People Prescribed Opioids Are Not Automatically Junkies

To say that I am upset about the response to one of the Superbowl ads is an understatement. You probably saw it and side eyed it because we can all agree that no one wants to see Superbowl advertisements for medications used for stomach and digestive problems. I’m with you on that one. I’m talking about the black-and-white ad for people with OIC, opioid induced constipation. The problem was how people responded to that ad. For example:

I get that this was supposed to be funny. And I’ll agree that it is definitely ironic that politicians keep talking about the opioid epidemic while the FDC approves a drug for OIC. But here’s the thing – there is a difference between people who are prescribed opioids and people who are junkies. There is a difference between people who are on opioids for very real health issues and addicts. (And his treatment of addicts here is a whole other issue, one that should be addressed for a whole bunch of other reasons.)

So today I’m taking this anger and frustration and putting them to good use. It’s time to talk about how people prescribed opioids for chronic pain are not automatically junkies.

People Prescribed Opioids for Pain Aren't Automatically Junkies

The only thing I’m addicted to is coffee. Let’s start with that. I am not addicted to my pain medication. When I am in less pain overall – as in my when main arthritis treatment has kicked in – I don’t take as much. The only thing I need from my opiate is pain relief, and if I can get that from other things, I don’t take it. What things? In addition to my pain medication, I use a heating pad, NSAID, yoga, chiropractor, higher steroid dose, etc. I do everything I possibly can to reduce my pain, and just because that can involve an opiate does not mean that I am an addict.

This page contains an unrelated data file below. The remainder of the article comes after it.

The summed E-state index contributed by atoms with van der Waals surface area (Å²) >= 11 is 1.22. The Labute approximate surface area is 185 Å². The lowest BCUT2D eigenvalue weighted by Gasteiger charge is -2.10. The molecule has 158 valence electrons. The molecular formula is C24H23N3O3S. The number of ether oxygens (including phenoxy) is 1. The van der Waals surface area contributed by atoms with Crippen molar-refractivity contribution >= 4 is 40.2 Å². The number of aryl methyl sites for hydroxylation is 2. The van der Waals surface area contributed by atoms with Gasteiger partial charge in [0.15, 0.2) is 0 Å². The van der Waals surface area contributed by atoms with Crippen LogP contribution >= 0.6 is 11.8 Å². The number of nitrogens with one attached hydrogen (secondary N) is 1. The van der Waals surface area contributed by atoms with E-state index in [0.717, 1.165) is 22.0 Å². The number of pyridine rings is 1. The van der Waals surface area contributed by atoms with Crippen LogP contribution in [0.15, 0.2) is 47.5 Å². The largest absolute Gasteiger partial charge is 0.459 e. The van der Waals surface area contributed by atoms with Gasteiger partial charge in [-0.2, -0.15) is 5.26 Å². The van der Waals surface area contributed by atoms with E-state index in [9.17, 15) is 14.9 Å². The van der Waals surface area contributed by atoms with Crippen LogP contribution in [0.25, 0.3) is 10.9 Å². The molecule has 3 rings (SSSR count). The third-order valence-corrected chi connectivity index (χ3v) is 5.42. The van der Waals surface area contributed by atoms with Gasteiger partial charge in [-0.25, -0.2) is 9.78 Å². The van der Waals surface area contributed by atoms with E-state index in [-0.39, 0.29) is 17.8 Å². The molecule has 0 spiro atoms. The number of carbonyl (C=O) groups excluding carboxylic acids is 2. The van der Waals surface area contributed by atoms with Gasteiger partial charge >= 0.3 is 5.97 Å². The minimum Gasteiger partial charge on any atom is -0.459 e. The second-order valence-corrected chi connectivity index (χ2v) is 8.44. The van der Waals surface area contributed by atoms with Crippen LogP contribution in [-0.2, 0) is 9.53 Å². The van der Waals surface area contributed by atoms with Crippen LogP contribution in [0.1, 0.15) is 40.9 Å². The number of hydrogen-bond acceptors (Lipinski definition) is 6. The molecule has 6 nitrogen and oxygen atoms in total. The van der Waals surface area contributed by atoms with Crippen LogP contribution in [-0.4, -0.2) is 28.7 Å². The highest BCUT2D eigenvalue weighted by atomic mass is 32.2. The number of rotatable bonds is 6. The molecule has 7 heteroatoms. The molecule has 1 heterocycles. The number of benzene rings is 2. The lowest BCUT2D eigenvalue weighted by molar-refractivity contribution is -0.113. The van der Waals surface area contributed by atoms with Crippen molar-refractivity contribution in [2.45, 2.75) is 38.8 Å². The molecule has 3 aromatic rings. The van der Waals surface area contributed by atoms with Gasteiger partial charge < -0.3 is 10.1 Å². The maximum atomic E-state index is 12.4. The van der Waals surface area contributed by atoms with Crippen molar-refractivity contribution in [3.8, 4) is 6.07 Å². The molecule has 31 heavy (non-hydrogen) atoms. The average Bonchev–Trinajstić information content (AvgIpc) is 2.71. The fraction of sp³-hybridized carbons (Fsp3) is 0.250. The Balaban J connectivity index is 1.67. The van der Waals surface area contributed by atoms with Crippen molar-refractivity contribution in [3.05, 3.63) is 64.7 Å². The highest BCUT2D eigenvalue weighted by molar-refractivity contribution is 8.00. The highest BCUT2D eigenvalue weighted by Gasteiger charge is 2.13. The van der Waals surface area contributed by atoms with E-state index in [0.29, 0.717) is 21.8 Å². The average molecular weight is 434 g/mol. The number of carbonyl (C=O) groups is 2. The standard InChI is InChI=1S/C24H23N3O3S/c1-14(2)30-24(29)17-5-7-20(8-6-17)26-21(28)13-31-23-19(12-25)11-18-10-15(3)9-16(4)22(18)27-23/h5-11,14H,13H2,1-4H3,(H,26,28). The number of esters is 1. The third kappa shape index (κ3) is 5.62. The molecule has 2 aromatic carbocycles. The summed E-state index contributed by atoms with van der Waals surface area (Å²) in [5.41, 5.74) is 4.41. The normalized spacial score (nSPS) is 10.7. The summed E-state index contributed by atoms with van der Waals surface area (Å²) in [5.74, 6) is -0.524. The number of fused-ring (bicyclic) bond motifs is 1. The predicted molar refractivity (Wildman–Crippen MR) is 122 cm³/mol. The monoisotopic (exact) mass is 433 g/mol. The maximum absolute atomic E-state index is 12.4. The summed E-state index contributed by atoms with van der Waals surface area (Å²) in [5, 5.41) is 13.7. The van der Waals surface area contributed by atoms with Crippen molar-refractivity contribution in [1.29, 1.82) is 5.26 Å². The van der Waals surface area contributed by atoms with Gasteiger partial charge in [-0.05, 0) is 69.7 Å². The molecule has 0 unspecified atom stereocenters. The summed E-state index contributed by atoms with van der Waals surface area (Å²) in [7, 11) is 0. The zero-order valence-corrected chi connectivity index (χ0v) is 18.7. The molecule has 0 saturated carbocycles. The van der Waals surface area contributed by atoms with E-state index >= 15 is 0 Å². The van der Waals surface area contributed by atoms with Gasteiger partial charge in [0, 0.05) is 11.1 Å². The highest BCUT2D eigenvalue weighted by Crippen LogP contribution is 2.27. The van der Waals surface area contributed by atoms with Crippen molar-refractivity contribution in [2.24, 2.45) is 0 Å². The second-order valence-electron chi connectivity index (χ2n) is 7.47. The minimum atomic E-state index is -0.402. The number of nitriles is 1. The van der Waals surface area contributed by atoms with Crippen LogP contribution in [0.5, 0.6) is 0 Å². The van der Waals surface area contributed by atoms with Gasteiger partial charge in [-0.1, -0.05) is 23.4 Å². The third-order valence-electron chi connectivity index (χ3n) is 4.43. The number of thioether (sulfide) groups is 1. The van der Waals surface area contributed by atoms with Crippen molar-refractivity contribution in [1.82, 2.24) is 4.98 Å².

And another thing – I don’t want to take my pain medication, but it is without a doubt the only reason why I haven’t been to the ER since May 2014. Also, I really don’t enjoy spending my time rolling on the floor sobbing from pain. And I have a rather high pain tolerance; I keep burning my fingers in my toaster due to short bread problems and that’s a 3/10 for me. My pain tolerance is high and I’m still in excruciating pain on a regular basis because, you know, I live with a highly active autoimmune disease attacking my body. I don’t want to take my pain medication, but it’s so much better than the alternative.

My opiates are not my main pain-management treatment. Not by a long shot. I’m switching to Stelara injections from Rituxan infusions, and I also take the maximum amount of NSAID (anti-inflammatory) you can in a day. Actually, I take 3 medications daily for my arthritis pain, 3 daily for my fibromyalgia pain, plus 1 weekly for my arthritis. On top of that, I do yoga and walk every day, I use a heating pad for my fibromyalgia as needed, I see a chiropractor every week, and I do physical therapy exercises from my knee surgery every day. Oh, and I’ve also changed my diet. So my pain medication is NOT my primary source of pain relief, but it is the one thing I can take that immediately makes a large difference in my pain. And you want to shame me for that, for something I can’t control when I’m trying my best to feel better?